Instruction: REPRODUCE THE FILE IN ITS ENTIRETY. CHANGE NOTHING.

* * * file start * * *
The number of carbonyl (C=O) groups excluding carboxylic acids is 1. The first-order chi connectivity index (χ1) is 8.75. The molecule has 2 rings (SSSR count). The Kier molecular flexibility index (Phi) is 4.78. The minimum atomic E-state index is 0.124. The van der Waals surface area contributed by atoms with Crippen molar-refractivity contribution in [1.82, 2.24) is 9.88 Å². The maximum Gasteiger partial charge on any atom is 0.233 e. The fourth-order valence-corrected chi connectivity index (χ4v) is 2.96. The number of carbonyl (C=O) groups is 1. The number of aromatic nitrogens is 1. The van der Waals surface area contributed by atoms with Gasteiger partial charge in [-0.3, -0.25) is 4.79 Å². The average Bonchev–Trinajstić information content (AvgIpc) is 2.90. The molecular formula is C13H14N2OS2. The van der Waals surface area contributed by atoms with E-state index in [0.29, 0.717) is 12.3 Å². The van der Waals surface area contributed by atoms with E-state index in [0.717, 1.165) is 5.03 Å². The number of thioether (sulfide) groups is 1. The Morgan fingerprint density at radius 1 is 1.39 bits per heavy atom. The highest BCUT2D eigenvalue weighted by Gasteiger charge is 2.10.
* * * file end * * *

The number of carbonyl (C=O) groups excluding carboxylic acids is 1. The first-order chi connectivity index (χ1) is 8.75. The molecule has 2 rings (SSSR count). The Kier molecular flexibility index (Phi) is 4.78. The minimum atomic E-state index is 0.124. The van der Waals surface area contributed by atoms with Crippen molar-refractivity contribution in [1.82, 2.24) is 9.88 Å². The maximum Gasteiger partial charge on any atom is 0.233 e. The fourth-order valence-corrected chi connectivity index (χ4v) is 2.96. The number of carbonyl (C=O) groups is 1. The number of aromatic nitrogens is 1. The van der Waals surface area contributed by atoms with Gasteiger partial charge in [-0.3, -0.25) is 4.79 Å². The average Bonchev–Trinajstić information content (AvgIpc) is 2.90. The molecular formula is C13H14N2OS2. The van der Waals surface area contributed by atoms with E-state index in [0.29, 0.717) is 12.3 Å². The van der Waals surface area contributed by atoms with E-state index in [0.717, 1.165) is 5.03 Å². The number of thioether (sulfide) groups is 1. The Morgan fingerprint density at radius 1 is 1.39 bits per heavy atom. The highest BCUT2D eigenvalue weighted by Gasteiger charge is 2.10.